552 Norton Road (Sunoco station parking lot)
Open 10am – 9pm (starting August 2, 2010)
So lets say that an individual of Mexican origins came to the US and worked in the kitchen of a popular South American restaurant in town. And lets say that this individual came to really like the food that she was making in this kitchen – the arepas, the patacon, the addictive cilantro sauce – and decided to try her hand at providing such menu items at a taco truck she just recently purchased.
That individual’s taco truck would probably be something like El Patacon, and its menu would be likely to look something like this:
Upon seeing this menu, we’d probably be pretty eager to try a few things… perhaps the pabellon criollo and the patacon.
We’d eagerly dig into the pabellon criollo (below). This dish, consisting of rice, beans, shredded beef, plantains, ‘arepitas‘, and lettuce & peppers as garnish, is generally considered to be the dish of Venezuela. A few squirts of the cilantro sauce later, and we’d comment on how a meal this delicious might justifiably be a cause for national pride. The tender shredded beef, stewed in a piquant spice mix, plays well with the beans and adds character to the rice, we’d note, and probably sum it up as being a great dish… and a very filling one as well.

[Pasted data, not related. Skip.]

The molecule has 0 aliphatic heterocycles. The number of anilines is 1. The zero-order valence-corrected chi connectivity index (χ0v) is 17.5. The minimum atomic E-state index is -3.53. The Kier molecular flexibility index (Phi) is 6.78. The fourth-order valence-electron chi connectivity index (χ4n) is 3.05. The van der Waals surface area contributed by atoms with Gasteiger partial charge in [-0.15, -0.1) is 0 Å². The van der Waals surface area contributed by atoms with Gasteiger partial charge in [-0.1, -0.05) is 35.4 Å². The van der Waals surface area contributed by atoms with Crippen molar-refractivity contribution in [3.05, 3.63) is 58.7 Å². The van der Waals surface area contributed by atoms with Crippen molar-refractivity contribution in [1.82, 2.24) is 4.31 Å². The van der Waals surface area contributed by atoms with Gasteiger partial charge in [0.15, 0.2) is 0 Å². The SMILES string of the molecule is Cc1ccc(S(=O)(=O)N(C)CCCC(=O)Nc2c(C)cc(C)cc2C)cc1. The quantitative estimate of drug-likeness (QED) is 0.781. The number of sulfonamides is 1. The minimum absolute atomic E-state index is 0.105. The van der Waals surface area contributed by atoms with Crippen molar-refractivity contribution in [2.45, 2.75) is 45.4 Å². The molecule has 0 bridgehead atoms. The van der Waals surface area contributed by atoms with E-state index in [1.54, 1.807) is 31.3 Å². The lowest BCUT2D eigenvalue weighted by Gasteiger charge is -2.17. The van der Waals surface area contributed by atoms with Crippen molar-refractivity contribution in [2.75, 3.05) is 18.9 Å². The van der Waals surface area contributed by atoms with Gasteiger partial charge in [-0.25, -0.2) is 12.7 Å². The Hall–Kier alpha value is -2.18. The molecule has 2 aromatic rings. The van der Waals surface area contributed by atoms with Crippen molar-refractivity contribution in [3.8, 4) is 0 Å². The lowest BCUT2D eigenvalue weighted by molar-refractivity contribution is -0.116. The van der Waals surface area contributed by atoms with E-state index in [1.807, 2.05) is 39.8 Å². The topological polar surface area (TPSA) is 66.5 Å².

*sigh*…having reached the limit of our appetites, the patacon would have to wait for later… so we’d take it with us, and reheat it as a late night snack. Three of us would try it, and three of us would enjoy it immensely – it may be one of those dishes, we’d think, that improves as it’s allowed to sit. The patacon itself (a smashed whole banana) would maintain its texture but absorb some of the flavor from the beef. As the beef would seem to be the same as that used for the pabellon criollo, this would be observed to be a big good thing.
In conclusion, we’d say that the west side just acquired a great new option for Colombian and Venezuelan cuisine, and we’d probably be discussing a return trip soon.